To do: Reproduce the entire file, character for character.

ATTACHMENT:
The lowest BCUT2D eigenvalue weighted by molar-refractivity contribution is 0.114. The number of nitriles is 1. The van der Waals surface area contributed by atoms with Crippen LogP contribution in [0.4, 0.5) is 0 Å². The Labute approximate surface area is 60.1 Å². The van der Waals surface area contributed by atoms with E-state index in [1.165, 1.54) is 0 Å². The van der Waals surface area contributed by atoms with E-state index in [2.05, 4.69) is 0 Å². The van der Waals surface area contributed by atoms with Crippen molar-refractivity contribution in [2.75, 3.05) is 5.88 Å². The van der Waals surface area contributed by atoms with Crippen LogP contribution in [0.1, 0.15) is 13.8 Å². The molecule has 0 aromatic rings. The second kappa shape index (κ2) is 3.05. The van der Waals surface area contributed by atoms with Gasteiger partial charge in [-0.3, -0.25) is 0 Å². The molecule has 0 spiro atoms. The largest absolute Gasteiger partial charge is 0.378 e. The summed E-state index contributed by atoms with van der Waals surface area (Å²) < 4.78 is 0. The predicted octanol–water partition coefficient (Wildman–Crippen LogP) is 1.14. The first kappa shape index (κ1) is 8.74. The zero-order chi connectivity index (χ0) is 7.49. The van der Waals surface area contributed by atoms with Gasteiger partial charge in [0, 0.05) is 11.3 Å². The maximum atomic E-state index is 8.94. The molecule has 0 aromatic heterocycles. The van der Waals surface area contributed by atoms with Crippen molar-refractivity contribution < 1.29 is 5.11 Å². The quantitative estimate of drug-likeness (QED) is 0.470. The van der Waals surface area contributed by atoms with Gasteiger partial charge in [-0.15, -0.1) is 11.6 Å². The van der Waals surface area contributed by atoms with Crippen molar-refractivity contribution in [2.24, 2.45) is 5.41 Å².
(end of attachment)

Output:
The lowest BCUT2D eigenvalue weighted by molar-refractivity contribution is 0.114. The number of nitriles is 1. The van der Waals surface area contributed by atoms with Crippen LogP contribution in [0.4, 0.5) is 0 Å². The Labute approximate surface area is 60.1 Å². The van der Waals surface area contributed by atoms with E-state index in [1.165, 1.54) is 0 Å². The van der Waals surface area contributed by atoms with E-state index in [2.05, 4.69) is 0 Å². The van der Waals surface area contributed by atoms with Crippen molar-refractivity contribution in [2.75, 3.05) is 5.88 Å². The van der Waals surface area contributed by atoms with Crippen LogP contribution in [0.1, 0.15) is 13.8 Å². The molecule has 0 aromatic rings. The second kappa shape index (κ2) is 3.05. The van der Waals surface area contributed by atoms with Gasteiger partial charge in [-0.3, -0.25) is 0 Å². The molecule has 0 spiro atoms. The largest absolute Gasteiger partial charge is 0.378 e. The summed E-state index contributed by atoms with van der Waals surface area (Å²) < 4.78 is 0. The predicted octanol–water partition coefficient (Wildman–Crippen LogP) is 1.14. The first kappa shape index (κ1) is 8.74. The zero-order chi connectivity index (χ0) is 7.49. The van der Waals surface area contributed by atoms with Gasteiger partial charge in [0, 0.05) is 11.3 Å². The maximum atomic E-state index is 8.94. The molecule has 0 aromatic heterocycles. The van der Waals surface area contributed by atoms with Crippen molar-refractivity contribution < 1.29 is 5.11 Å². The quantitative estimate of drug-likeness (QED) is 0.470. The van der Waals surface area contributed by atoms with Gasteiger partial charge in [-0.15, -0.1) is 11.6 Å². The van der Waals surface area contributed by atoms with Crippen molar-refractivity contribution in [2.24, 2.45) is 5.41 Å².